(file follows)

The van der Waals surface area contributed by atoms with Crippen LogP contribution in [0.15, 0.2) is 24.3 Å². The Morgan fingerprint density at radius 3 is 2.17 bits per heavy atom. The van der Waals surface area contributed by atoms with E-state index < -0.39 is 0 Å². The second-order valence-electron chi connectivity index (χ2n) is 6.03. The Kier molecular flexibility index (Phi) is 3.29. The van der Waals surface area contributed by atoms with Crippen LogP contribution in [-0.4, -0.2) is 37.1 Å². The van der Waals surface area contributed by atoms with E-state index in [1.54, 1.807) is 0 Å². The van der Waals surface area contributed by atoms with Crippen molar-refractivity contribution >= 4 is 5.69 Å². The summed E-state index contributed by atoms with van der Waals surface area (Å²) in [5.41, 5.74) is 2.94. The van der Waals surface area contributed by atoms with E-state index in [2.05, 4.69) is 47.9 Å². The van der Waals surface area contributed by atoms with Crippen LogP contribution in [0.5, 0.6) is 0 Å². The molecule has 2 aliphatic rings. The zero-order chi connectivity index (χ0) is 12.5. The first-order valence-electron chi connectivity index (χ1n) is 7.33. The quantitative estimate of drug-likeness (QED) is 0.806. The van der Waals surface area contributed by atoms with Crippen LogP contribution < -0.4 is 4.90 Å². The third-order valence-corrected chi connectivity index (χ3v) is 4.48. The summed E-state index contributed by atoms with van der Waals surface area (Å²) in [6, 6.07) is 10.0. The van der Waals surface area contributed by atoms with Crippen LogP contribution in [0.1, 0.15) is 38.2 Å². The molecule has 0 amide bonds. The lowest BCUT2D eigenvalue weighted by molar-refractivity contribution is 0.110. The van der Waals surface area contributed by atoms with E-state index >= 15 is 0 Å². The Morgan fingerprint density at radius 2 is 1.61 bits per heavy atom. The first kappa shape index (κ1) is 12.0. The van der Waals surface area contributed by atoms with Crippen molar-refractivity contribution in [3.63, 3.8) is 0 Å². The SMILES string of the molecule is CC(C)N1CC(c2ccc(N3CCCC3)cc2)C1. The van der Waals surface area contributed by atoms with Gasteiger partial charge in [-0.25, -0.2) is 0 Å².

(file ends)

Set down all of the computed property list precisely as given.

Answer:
The van der Waals surface area contributed by atoms with Crippen LogP contribution in [0.15, 0.2) is 24.3 Å². The Morgan fingerprint density at radius 3 is 2.17 bits per heavy atom. The van der Waals surface area contributed by atoms with E-state index < -0.39 is 0 Å². The second-order valence-electron chi connectivity index (χ2n) is 6.03. The Kier molecular flexibility index (Phi) is 3.29. The van der Waals surface area contributed by atoms with Crippen LogP contribution in [-0.4, -0.2) is 37.1 Å². The van der Waals surface area contributed by atoms with E-state index in [1.54, 1.807) is 0 Å². The van der Waals surface area contributed by atoms with Crippen molar-refractivity contribution >= 4 is 5.69 Å². The summed E-state index contributed by atoms with van der Waals surface area (Å²) in [5.41, 5.74) is 2.94. The van der Waals surface area contributed by atoms with E-state index in [2.05, 4.69) is 47.9 Å². The van der Waals surface area contributed by atoms with Crippen LogP contribution in [0.5, 0.6) is 0 Å². The molecule has 2 aliphatic rings. The zero-order chi connectivity index (χ0) is 12.5. The first-order valence-electron chi connectivity index (χ1n) is 7.33. The quantitative estimate of drug-likeness (QED) is 0.806. The van der Waals surface area contributed by atoms with Crippen LogP contribution < -0.4 is 4.90 Å². The third-order valence-corrected chi connectivity index (χ3v) is 4.48. The summed E-state index contributed by atoms with van der Waals surface area (Å²) in [6, 6.07) is 10.0. The van der Waals surface area contributed by atoms with Crippen LogP contribution in [0.1, 0.15) is 38.2 Å². The molecule has 0 amide bonds. The lowest BCUT2D eigenvalue weighted by molar-refractivity contribution is 0.110. The van der Waals surface area contributed by atoms with E-state index >= 15 is 0 Å². The Morgan fingerprint density at radius 2 is 1.61 bits per heavy atom. The first kappa shape index (κ1) is 12.0. The van der Waals surface area contributed by atoms with Crippen molar-refractivity contribution in [3.63, 3.8) is 0 Å². The SMILES string of the molecule is CC(C)N1CC(c2ccc(N3CCCC3)cc2)C1. The van der Waals surface area contributed by atoms with Gasteiger partial charge in [-0.25, -0.2) is 0 Å².